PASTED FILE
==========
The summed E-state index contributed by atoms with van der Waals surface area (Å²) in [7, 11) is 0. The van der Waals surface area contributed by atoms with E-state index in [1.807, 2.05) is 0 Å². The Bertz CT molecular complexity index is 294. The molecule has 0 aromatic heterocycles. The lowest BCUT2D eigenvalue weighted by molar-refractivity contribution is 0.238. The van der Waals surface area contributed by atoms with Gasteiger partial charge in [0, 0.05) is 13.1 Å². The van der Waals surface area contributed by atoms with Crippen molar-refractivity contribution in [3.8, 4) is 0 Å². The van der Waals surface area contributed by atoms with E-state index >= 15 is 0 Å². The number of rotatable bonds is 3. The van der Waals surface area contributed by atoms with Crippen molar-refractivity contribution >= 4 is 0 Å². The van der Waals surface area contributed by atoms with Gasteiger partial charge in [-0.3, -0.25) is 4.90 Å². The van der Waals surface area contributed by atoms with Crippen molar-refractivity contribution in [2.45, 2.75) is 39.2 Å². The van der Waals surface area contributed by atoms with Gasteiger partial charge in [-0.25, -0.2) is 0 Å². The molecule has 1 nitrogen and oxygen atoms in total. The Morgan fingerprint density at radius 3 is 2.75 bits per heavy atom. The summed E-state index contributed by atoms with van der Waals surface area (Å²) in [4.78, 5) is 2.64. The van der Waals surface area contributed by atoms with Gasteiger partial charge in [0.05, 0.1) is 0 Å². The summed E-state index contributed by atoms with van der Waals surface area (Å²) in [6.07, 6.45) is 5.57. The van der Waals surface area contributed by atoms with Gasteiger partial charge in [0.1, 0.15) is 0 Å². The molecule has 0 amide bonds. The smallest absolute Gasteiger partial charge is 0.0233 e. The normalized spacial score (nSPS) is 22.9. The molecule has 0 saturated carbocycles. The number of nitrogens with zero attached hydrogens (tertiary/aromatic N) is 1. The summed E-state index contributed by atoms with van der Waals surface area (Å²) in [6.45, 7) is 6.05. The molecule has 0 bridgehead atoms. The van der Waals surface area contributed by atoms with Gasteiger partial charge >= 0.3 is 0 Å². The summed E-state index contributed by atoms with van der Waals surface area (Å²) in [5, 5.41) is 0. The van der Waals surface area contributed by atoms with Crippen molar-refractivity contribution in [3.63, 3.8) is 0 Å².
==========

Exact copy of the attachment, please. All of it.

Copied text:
The summed E-state index contributed by atoms with van der Waals surface area (Å²) in [7, 11) is 0. The van der Waals surface area contributed by atoms with E-state index in [1.807, 2.05) is 0 Å². The Bertz CT molecular complexity index is 294. The molecule has 0 aromatic heterocycles. The lowest BCUT2D eigenvalue weighted by molar-refractivity contribution is 0.238. The van der Waals surface area contributed by atoms with Gasteiger partial charge in [0, 0.05) is 13.1 Å². The van der Waals surface area contributed by atoms with Crippen molar-refractivity contribution in [3.8, 4) is 0 Å². The van der Waals surface area contributed by atoms with E-state index >= 15 is 0 Å². The number of rotatable bonds is 3. The van der Waals surface area contributed by atoms with Crippen molar-refractivity contribution >= 4 is 0 Å². The van der Waals surface area contributed by atoms with Gasteiger partial charge in [-0.3, -0.25) is 4.90 Å². The van der Waals surface area contributed by atoms with Crippen molar-refractivity contribution in [2.45, 2.75) is 39.2 Å². The van der Waals surface area contributed by atoms with Gasteiger partial charge in [-0.25, -0.2) is 0 Å². The molecule has 1 nitrogen and oxygen atoms in total. The Morgan fingerprint density at radius 3 is 2.75 bits per heavy atom. The summed E-state index contributed by atoms with van der Waals surface area (Å²) in [4.78, 5) is 2.64. The van der Waals surface area contributed by atoms with Gasteiger partial charge in [0.05, 0.1) is 0 Å². The summed E-state index contributed by atoms with van der Waals surface area (Å²) in [6.07, 6.45) is 5.57. The van der Waals surface area contributed by atoms with Gasteiger partial charge in [0.1, 0.15) is 0 Å². The molecule has 0 amide bonds. The smallest absolute Gasteiger partial charge is 0.0233 e. The normalized spacial score (nSPS) is 22.9. The molecule has 0 saturated carbocycles. The number of nitrogens with zero attached hydrogens (tertiary/aromatic N) is 1. The summed E-state index contributed by atoms with van der Waals surface area (Å²) in [6.45, 7) is 6.05. The molecule has 0 bridgehead atoms. The van der Waals surface area contributed by atoms with Gasteiger partial charge >= 0.3 is 0 Å². The summed E-state index contributed by atoms with van der Waals surface area (Å²) in [5, 5.41) is 0. The van der Waals surface area contributed by atoms with Crippen molar-refractivity contribution in [3.63, 3.8) is 0 Å².